The policy document included a number of proposals to boost support for Australian farmers, including an additional AU$300m for research and development in agriculture, reform of competition policy, funding for regional food hubs and investments in low-energy technology for farms.
It also committed to the establishment of a Food Advisory Council to provide expert advice to government and a National Food Policy Ministerial Board to coordinate national food policy.
“We need government to put our people, our farmers and the environment at the heart of our food system; and we need to boost public investment in research and development to ensure we have the information we need,” said Christine Milne, leader of the Australian Greens.
However, the National Farmers Federation (NFF) – which represents farmers in Australia – gave the report a muted welcome.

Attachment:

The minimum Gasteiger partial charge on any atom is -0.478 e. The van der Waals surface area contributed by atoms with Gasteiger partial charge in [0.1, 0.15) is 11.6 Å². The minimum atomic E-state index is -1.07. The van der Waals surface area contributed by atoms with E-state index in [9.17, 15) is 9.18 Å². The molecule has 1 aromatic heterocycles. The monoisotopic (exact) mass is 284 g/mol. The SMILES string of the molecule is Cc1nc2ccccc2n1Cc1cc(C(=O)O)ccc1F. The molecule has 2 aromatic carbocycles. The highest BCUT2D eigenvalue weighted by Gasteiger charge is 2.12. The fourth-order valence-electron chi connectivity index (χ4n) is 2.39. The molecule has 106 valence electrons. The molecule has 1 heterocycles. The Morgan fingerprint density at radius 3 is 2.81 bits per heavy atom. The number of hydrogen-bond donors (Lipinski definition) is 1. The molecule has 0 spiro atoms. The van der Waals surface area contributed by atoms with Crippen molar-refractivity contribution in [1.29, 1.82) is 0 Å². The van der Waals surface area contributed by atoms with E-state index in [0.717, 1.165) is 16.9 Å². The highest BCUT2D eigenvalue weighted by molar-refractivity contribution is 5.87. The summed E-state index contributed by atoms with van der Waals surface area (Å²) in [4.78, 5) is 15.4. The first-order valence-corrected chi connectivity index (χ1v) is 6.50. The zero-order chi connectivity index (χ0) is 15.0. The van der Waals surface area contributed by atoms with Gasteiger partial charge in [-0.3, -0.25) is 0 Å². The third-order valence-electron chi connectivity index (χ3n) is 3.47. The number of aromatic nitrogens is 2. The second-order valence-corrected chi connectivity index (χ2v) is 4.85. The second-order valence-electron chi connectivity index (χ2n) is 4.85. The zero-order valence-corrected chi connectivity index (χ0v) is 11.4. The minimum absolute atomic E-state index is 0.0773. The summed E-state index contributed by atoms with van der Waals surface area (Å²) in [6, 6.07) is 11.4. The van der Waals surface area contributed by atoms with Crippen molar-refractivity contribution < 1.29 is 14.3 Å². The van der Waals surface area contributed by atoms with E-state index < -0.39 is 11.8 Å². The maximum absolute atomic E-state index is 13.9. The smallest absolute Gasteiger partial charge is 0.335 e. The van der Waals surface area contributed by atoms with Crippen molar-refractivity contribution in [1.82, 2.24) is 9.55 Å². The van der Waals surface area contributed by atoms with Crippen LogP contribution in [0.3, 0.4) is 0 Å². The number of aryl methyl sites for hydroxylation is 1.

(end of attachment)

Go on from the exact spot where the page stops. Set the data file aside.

NFF president Duncan Fraser said that while the NFF “cautiously” supported some of the proposals, there were still issues that farmers and the Greens were “diametrically opposed” on, such as live exports.
He added that some of the measures in the report – such as those on free trade – were “simplistic solutions to complex issues”.
The Greens policy stated that it would drive a “shift from free trade to fair trade” by ensuring that new trade agreements contained mechanisms to reflect the cost to Australian farmers of meeting higher environmental and labour standards than some trading partners.
The NFF said it wanted policies that would deliver tangible results, and “not measures that look good on paper”.
It added that it was looking for parliamentarians to commit to five key priorities: reprioritising agriculture in the national agenda, increased R&D, increased competitiveness and profitability; building a stronger workforce and balancing between agriculture and the environment, and would release a scorecard marking the different political parties on how they met these commitments in the run-up to the election.